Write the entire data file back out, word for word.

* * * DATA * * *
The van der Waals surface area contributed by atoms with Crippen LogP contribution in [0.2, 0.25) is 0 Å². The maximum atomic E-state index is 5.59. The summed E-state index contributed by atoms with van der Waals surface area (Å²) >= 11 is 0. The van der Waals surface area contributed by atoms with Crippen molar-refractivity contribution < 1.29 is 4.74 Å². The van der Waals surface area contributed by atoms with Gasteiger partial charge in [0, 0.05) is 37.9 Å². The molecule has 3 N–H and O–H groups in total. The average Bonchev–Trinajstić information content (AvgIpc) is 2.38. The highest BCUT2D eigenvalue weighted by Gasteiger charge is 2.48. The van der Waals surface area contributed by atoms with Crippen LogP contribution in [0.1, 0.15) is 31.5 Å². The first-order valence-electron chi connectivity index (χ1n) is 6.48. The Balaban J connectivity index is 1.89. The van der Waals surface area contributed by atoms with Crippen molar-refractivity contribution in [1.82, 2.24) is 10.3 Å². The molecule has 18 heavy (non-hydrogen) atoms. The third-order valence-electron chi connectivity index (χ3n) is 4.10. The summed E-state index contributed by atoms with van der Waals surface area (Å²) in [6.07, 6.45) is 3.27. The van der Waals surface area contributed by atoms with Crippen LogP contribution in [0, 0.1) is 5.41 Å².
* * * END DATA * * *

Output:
The van der Waals surface area contributed by atoms with Crippen LogP contribution in [0.2, 0.25) is 0 Å². The maximum atomic E-state index is 5.59. The summed E-state index contributed by atoms with van der Waals surface area (Å²) >= 11 is 0. The van der Waals surface area contributed by atoms with Crippen molar-refractivity contribution < 1.29 is 4.74 Å². The van der Waals surface area contributed by atoms with Gasteiger partial charge in [0, 0.05) is 37.9 Å². The molecule has 3 N–H and O–H groups in total. The average Bonchev–Trinajstić information content (AvgIpc) is 2.38. The highest BCUT2D eigenvalue weighted by Gasteiger charge is 2.48. The van der Waals surface area contributed by atoms with Crippen LogP contribution in [0.1, 0.15) is 31.5 Å². The first-order valence-electron chi connectivity index (χ1n) is 6.48. The Balaban J connectivity index is 1.89. The van der Waals surface area contributed by atoms with Crippen molar-refractivity contribution in [1.82, 2.24) is 10.3 Å². The molecule has 18 heavy (non-hydrogen) atoms. The third-order valence-electron chi connectivity index (χ3n) is 4.10. The summed E-state index contributed by atoms with van der Waals surface area (Å²) in [6.07, 6.45) is 3.27. The van der Waals surface area contributed by atoms with Crippen LogP contribution in [0, 0.1) is 5.41 Å².